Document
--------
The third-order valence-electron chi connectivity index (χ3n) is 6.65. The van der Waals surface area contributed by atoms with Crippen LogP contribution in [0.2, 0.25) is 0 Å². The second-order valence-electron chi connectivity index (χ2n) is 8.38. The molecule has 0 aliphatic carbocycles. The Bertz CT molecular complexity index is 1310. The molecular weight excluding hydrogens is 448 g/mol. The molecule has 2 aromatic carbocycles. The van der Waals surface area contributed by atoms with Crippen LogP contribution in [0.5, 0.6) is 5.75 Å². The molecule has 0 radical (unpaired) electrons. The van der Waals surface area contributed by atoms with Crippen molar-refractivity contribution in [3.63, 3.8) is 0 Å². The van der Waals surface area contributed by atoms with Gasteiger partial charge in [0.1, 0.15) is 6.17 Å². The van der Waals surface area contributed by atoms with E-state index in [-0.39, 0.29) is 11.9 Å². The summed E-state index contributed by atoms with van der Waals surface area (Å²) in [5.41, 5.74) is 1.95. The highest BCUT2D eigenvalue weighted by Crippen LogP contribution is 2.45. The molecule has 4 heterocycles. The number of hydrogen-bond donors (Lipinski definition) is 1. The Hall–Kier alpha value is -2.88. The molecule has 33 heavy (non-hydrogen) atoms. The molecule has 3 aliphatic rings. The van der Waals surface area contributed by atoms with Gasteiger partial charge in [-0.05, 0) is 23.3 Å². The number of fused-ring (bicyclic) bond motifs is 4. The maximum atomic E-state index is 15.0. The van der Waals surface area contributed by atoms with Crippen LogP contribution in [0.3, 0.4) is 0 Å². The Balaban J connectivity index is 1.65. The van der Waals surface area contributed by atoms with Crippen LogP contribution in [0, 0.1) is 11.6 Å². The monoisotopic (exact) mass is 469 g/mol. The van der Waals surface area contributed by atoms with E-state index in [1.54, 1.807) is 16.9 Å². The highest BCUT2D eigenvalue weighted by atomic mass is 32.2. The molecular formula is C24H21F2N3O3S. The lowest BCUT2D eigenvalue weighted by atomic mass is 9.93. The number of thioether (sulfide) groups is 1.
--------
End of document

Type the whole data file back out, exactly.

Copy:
The third-order valence-electron chi connectivity index (χ3n) is 6.65. The van der Waals surface area contributed by atoms with Crippen LogP contribution in [0.2, 0.25) is 0 Å². The second-order valence-electron chi connectivity index (χ2n) is 8.38. The molecule has 0 aliphatic carbocycles. The Bertz CT molecular complexity index is 1310. The molecular weight excluding hydrogens is 448 g/mol. The molecule has 2 aromatic carbocycles. The van der Waals surface area contributed by atoms with Crippen LogP contribution in [0.5, 0.6) is 5.75 Å². The molecule has 0 radical (unpaired) electrons. The van der Waals surface area contributed by atoms with Crippen molar-refractivity contribution in [3.63, 3.8) is 0 Å². The van der Waals surface area contributed by atoms with Gasteiger partial charge in [0.1, 0.15) is 6.17 Å². The van der Waals surface area contributed by atoms with E-state index in [-0.39, 0.29) is 11.9 Å². The summed E-state index contributed by atoms with van der Waals surface area (Å²) in [5.41, 5.74) is 1.95. The highest BCUT2D eigenvalue weighted by Crippen LogP contribution is 2.45. The molecule has 4 heterocycles. The number of hydrogen-bond donors (Lipinski definition) is 1. The Hall–Kier alpha value is -2.88. The molecule has 33 heavy (non-hydrogen) atoms. The molecule has 3 aliphatic rings. The van der Waals surface area contributed by atoms with Gasteiger partial charge in [-0.05, 0) is 23.3 Å². The number of fused-ring (bicyclic) bond motifs is 4. The maximum atomic E-state index is 15.0. The van der Waals surface area contributed by atoms with Crippen LogP contribution in [0.3, 0.4) is 0 Å². The Balaban J connectivity index is 1.65. The van der Waals surface area contributed by atoms with Crippen LogP contribution in [0, 0.1) is 11.6 Å². The monoisotopic (exact) mass is 469 g/mol. The van der Waals surface area contributed by atoms with E-state index in [1.54, 1.807) is 16.9 Å². The highest BCUT2D eigenvalue weighted by atomic mass is 32.2. The molecular formula is C24H21F2N3O3S. The lowest BCUT2D eigenvalue weighted by atomic mass is 9.93. The number of thioether (sulfide) groups is 1.